“On a day-to-day basis, things happen pretty slowly,” she says. But, “we’re playing for the long haul. We hope 50 years from now, the food system is totally different.”

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Read Full Transcript

Tatiana Garcia-Granados – Co-Founder – The Common Market – Final Conformed Script

Tatiana: It’s cheaper to get a truckload of food from California than it is to get a pallet from Upstate New York to New York City. It doesn’t make any sense, but that’s just the way that our system has developed.

Tatiana: The Common Market is a non-profit distributor of local farm food. We make the connection between local farms in our region to the institutions and get the food into the communities that need the food the most.

TEXT: Tatiana Garcia-Granados – Co-Founder – The Common Market – Philadelphia, PA – USA

Tatiana: I was born in Guatemala and my father actually had a farm in Guatemala, a pretty big cattle farm. I just have really fond memories of being able to get coconuts from the trees and chopping open with a machete and getting a drink.

TEXT: In 1981, when Tatiana was 7, her family immigrated to Miami.

TEXT: After high school, she moved to Philadelphia to study International Relations at the University of Pennsylvania.

Tatiana: Right after college I actually went to, to work in Central Florida with migrant workers who are living in the US but who are just invisible in, you know, in our society. And I learned a lot about the food system.

TEXT: Tatiana planned to work in finance, and in 2001 she began her MBA at the University of Pennsylvania.

TEXT: There she met her husband, Haile Johnston.

Tatiana: When Haile and I discovered this amazing neighborhood in Philadelphia we were able to buy a house. And as we were spending more and more time there we also became aware of how much need there was and how much also opportunity there was for us to make a, a difference.

TEXT: Tatiana and Haile started a nonprofit organization called the East Park Revitalization Alliance.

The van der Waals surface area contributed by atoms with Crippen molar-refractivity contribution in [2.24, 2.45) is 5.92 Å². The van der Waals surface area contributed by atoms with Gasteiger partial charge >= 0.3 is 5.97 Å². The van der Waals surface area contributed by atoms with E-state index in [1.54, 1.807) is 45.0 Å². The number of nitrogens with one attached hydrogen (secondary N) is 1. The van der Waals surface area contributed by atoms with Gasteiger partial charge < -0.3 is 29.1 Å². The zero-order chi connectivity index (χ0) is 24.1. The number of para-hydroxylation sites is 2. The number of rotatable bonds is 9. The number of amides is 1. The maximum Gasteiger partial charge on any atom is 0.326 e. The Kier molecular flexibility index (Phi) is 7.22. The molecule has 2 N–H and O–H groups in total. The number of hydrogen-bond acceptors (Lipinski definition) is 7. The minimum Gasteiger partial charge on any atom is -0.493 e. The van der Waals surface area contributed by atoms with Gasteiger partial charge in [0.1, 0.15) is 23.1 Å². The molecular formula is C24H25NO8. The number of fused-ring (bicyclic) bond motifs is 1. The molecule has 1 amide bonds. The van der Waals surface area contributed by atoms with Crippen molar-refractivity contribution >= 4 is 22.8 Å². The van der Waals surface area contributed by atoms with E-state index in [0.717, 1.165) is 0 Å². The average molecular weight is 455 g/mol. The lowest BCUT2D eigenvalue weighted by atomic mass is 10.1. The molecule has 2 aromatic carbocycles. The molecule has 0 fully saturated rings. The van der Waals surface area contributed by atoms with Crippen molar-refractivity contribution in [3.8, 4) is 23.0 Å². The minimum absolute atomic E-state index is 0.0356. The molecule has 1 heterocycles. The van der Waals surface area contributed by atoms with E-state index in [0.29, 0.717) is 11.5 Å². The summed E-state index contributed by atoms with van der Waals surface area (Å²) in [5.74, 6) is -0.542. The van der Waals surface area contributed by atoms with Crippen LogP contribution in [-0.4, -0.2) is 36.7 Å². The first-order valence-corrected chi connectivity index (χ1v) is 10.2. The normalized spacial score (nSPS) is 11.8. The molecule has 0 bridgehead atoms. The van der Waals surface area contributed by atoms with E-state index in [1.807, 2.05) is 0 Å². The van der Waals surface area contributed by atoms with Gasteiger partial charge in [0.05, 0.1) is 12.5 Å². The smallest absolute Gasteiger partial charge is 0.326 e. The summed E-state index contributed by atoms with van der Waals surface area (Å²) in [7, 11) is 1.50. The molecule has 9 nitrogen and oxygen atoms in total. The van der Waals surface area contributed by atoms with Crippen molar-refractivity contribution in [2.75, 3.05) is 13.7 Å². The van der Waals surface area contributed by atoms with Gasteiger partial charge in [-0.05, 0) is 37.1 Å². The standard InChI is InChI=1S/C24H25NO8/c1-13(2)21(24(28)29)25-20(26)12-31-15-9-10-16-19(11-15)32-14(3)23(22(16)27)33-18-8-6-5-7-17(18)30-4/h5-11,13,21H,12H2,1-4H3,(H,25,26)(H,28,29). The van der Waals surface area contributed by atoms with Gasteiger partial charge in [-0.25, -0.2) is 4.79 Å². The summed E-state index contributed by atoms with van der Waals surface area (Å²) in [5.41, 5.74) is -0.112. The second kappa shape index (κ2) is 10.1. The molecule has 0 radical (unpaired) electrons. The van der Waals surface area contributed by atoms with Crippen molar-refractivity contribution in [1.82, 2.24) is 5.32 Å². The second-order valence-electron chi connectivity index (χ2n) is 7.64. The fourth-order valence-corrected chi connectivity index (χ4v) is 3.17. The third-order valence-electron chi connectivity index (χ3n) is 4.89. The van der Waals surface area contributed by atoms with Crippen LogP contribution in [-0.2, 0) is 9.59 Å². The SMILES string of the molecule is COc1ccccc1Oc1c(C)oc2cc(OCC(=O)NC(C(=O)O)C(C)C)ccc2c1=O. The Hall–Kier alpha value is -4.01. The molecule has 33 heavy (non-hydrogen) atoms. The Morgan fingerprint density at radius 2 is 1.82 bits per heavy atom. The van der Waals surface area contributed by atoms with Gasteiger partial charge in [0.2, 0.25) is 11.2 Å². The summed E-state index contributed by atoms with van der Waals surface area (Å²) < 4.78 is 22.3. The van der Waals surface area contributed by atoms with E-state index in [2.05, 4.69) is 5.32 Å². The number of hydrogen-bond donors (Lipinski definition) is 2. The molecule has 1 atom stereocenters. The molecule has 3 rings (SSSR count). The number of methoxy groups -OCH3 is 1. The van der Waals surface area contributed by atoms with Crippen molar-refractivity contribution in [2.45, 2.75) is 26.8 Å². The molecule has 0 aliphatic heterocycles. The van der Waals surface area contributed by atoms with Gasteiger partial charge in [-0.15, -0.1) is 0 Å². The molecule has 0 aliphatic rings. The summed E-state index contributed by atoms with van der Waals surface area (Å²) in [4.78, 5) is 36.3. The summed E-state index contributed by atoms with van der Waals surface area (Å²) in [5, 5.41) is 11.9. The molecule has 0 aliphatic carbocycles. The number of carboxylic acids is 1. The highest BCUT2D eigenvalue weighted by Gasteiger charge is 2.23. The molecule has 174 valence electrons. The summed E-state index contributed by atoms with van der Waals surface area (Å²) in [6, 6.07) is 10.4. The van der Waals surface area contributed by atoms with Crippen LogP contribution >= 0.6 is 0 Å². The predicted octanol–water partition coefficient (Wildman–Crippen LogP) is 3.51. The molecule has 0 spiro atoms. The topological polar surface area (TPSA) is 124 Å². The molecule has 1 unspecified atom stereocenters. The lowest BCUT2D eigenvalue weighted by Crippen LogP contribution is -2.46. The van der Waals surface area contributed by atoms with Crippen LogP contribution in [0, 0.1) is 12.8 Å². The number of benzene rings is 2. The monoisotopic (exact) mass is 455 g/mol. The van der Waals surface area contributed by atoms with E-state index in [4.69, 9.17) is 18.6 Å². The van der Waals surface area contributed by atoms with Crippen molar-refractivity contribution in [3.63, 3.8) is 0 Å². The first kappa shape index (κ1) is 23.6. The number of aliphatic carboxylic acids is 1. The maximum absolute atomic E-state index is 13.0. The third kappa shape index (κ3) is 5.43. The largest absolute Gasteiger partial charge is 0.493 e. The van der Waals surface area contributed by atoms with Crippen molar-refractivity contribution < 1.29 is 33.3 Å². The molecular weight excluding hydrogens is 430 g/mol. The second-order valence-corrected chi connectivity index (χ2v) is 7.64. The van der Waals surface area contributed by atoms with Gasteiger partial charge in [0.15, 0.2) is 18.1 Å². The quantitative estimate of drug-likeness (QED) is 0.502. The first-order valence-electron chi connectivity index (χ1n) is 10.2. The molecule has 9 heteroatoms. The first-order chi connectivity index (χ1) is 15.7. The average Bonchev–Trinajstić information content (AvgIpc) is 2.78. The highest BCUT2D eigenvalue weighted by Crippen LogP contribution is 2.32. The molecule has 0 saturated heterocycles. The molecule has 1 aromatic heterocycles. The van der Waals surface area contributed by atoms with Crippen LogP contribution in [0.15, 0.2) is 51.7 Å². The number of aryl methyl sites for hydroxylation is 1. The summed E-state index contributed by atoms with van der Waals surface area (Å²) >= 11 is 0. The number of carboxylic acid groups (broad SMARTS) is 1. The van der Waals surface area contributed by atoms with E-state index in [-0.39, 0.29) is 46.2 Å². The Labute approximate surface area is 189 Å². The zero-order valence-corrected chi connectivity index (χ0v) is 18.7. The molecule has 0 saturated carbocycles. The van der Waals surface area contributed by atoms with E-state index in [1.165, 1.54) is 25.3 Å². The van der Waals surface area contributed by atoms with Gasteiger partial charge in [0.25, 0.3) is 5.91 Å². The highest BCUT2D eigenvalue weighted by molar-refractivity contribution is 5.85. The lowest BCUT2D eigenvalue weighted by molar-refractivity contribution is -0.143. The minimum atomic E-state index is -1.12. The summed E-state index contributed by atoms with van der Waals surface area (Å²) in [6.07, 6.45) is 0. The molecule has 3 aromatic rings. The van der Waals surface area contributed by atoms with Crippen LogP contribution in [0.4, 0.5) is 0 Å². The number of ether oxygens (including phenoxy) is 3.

Tatiana: We started with the goal of bringing resources into this community that had been, you know, really neglected for, for a long time. One of the most popular activities that we did with the, with the kids was healthy cooking classes. After doing it for a few months we realized, “If the kids wanna actually teach their parents or take what they’re learning home and prepare food for their families there’s no place in our neighborhood where they can buy this food.” And so that’s what, you know, kind of prompted our, our exploration into how do we get healthy food into the community itself.

TEXT: Tatiana and Haile realized that farmers’ markets couldn’t solve the problem.

Tatiana: Farmers, they’re low income, too, and they need to get a fair price for what they’re growing and it’s not gonna work if we have low-income farmers trying to serve low-income consumers. In order to make the food accessible and affordable it needs to be at a volume that can actually, you know, have efficiencies and start to bring some, the prices down.

TEXT: Tatiana and Haile wanted to buy food at fair prices from local farmers and sell it to institutions around the city.

TEXT: In 2008 they started a second nonprofit, The Common Market.

Tatiana: A non-profit structure would allow us to access the grants for capital, and then we’re also able to tap into kind of low interest loans for the capital that we needed to get started. Just to start up you need to have, you know, a refrigerated warehouse space. You need to have refrigerated trucks. You need very expensive assets in order to do this.

TEXT: The couple began by sourcing produce from just five farmers near Philadelphia.

Tatiana: Our farms are usually within the 75 mile range. It gives you an idea of how close the agriculture is to the city which makes it even more mind blowing that it’s so hard for the food to get here. We love working with institutions because a hospital or a public school is making a larger order.

SOT We made a salad out of that—
-Oh, I love (unintelligible).
-And tomatoes.
-This is amazing.

Tatiana: And then also they’re typically working with some of the more marginalized people in our society.

TEXT: The Common Market works with more than 80 local farmers.
TEXT: The organization makes 75% of its revenue selling an average of 250,000 pounds of food a month.

Tatiana: We started a national expansion about a year ago, replicating our model to different regions in the country. One of the big challenges right now is trying to go from being a pretty small, lean startup based in Philadelphia, in one location. And by going national, how do we also replicate the culture, the strong culture that we have here? Our motivation for starting the Common Market was never about, you know, generating a profit. We just want to make sure that our food is accessible to everyone.